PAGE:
Low Vision (Blindness)
There are two main categories of Low Vision. Firstly being partially sighted or sight impaired, where the level of sight loss is moderate blindness. Secondly severe sight impairment, where the level of sight loss is so severe that a person is normally unable to complete any activities that rely heavily on eyesight.
- Some people may use a guide dog or white cane
- Some individuals may start to experience some difficulties but not realise they are developing a visual impairment. For example, losing peripheral vision, vision becoming cloudy or holes in their vision.
Potential impact on daily life and employment
- Need for use of non-text based information
- Some support may be required with daily living
- Sudden or recently acquired visual impairments can have a significant emotional impact and may also affect family and personal relationships
- Individuals can experience social isolation or a loss of independence.
Support in the workplace
Ensure the eye condition is properly understood – what are the effects and triggers day-to-day? Is the condition degenerative?
- Understand the history of the individual’s condition. Someone who has had some sight, even if they lost their sight at a young age, will have a different understanding of the world around them than someone who has been completely blind from birth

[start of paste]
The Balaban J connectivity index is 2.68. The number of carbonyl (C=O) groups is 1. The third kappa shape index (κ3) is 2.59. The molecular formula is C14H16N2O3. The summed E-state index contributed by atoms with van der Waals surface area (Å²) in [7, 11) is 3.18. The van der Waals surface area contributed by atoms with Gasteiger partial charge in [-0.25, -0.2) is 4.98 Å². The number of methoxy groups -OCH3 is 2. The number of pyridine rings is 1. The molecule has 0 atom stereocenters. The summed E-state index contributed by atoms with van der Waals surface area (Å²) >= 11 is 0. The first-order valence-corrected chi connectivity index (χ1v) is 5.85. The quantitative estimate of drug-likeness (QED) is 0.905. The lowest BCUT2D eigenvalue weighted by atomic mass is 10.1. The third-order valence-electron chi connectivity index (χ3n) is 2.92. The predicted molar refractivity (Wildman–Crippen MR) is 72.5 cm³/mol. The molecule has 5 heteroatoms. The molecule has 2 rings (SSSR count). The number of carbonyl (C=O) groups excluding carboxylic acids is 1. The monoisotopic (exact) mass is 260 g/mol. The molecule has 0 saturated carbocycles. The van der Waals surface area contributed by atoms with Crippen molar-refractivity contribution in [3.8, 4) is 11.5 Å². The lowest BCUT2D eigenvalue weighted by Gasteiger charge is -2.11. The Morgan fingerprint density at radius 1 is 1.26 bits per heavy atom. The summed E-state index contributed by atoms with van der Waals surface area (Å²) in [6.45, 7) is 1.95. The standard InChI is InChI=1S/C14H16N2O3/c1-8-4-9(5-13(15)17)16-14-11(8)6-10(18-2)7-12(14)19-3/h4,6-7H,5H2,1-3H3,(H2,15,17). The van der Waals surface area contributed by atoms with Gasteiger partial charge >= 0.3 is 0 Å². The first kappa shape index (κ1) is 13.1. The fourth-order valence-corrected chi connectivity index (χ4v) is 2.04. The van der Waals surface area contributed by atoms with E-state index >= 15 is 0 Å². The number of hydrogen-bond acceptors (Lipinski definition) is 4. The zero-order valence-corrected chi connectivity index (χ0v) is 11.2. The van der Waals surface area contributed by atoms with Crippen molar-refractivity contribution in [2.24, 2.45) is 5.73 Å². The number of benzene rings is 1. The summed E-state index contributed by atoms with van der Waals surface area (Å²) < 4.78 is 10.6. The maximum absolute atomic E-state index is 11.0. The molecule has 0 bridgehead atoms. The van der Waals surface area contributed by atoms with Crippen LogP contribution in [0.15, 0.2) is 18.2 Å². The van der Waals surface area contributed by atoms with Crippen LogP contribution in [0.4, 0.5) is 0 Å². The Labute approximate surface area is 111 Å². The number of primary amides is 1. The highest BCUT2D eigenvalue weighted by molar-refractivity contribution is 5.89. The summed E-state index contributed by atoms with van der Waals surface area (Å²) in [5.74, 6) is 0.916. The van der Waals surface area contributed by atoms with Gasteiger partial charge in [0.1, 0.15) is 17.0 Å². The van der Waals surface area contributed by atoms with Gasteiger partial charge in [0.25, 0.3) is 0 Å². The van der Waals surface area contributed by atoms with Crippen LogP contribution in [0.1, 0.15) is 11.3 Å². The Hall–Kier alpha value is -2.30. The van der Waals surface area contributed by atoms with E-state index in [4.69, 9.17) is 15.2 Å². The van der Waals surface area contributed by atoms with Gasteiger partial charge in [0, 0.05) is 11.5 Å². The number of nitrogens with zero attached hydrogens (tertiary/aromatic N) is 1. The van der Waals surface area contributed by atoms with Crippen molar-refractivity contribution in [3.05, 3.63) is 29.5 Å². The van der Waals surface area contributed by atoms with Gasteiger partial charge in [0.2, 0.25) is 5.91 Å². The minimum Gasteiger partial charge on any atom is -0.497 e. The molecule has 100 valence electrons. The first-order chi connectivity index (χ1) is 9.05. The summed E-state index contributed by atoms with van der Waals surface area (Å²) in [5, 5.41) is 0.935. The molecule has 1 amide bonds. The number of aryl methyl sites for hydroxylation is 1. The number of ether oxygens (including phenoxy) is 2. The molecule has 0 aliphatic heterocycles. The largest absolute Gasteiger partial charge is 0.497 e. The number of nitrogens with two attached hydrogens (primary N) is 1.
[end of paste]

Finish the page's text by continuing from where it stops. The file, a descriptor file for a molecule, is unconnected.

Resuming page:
- Consider how the induction will be delivered? If it is text based make sure it is accessible for the candidate. If it is online, consider how someone may support the individual through the content if the software is not visually accessible
- Make sure all aids, adaptations and support are in place from the first day of employment
- Equipment, such as software packages, will often come with a training package to help the employee get the most support
- Think about how workplace communications need to be adapted to ensure the individual is fully included – workplace isolation can result in increased stress or anxiety
- Ensure the individual is confident in evacuating the building in case of emergency (eg. fire alarm) - where possible have a buddy who will help
- If the individual uses a guide dog, make sure arrangements are in place - for toileting, water is available etc.
- Make sure work colleagues are aware that they must not fuss or feed a guide dog. The individual may choose to inform colleagues of this themselves.
Source; Vision Australia.